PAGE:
The worst bug, that did happen a couple of times, was when my character got locked into a position by a combination of environment and companions. These are the equivalent of unexpected CTDs and can be a real bummer, especially if they happen right after killing a particularly difficult Lich. Oh well, just gonna have to kill it again!

The moment to moment gameplay is fantastic and the nature of the plot and companions all blends so well as to make this a really entrancing and addictive romp through the realms. It truly rekindles the best aspects of NWN 1 and reminded me of why I love NWN 1 so much. But maybe Daggerford feels like the better premium module in the afterglow? Maybe. I'd give Moonsea an 8.5/10, though it was a 9/10 at some points.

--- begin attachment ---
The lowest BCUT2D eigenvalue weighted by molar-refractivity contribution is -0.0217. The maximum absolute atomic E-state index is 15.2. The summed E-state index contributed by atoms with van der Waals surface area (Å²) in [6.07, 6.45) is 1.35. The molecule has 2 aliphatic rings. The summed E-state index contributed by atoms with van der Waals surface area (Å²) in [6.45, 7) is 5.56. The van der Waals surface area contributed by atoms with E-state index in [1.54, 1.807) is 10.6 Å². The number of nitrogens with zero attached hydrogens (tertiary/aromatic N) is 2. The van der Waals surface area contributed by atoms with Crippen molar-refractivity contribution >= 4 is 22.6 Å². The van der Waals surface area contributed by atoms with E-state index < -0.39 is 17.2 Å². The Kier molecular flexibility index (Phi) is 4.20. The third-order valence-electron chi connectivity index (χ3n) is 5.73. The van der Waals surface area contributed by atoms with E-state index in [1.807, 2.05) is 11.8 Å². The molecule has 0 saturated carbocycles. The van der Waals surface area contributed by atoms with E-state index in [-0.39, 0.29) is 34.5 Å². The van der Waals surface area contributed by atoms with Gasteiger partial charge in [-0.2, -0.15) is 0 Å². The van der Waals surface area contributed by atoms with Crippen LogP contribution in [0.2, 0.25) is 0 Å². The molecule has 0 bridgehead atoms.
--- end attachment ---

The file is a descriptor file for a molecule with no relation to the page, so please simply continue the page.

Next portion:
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lackblogger

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My overall ranking of all the NWN 1 games categorised as Premium in the EE game menu:

Tyrants of the Moonsea - Lovin' it
Darkness over Daggerford - Really good
Pirates of the Sword Coast - Very enjoyable
Infinite Dungeons - meh
Dark Dreams of Furiae - nope, bugs
Wyvern Crown of Cormyr - nope, bugs
 
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After 180 hours, I finally finished Kingdom Come: Deliverance. Quite a unique experience!

I liked the variety of quests, the story, the historical setting and the skill progression that isn't too easy and doesn't let you get too powerful at the end. The cutscenes are very well done too, though a little too invading for a while at the beginning of the game, which removes the control from the player way too often. Otherwise it leaves a lot of freedom to the player.

I wasn't bothered with the lack of choice for the character, but that may be a problem for someone who prefer to customize it.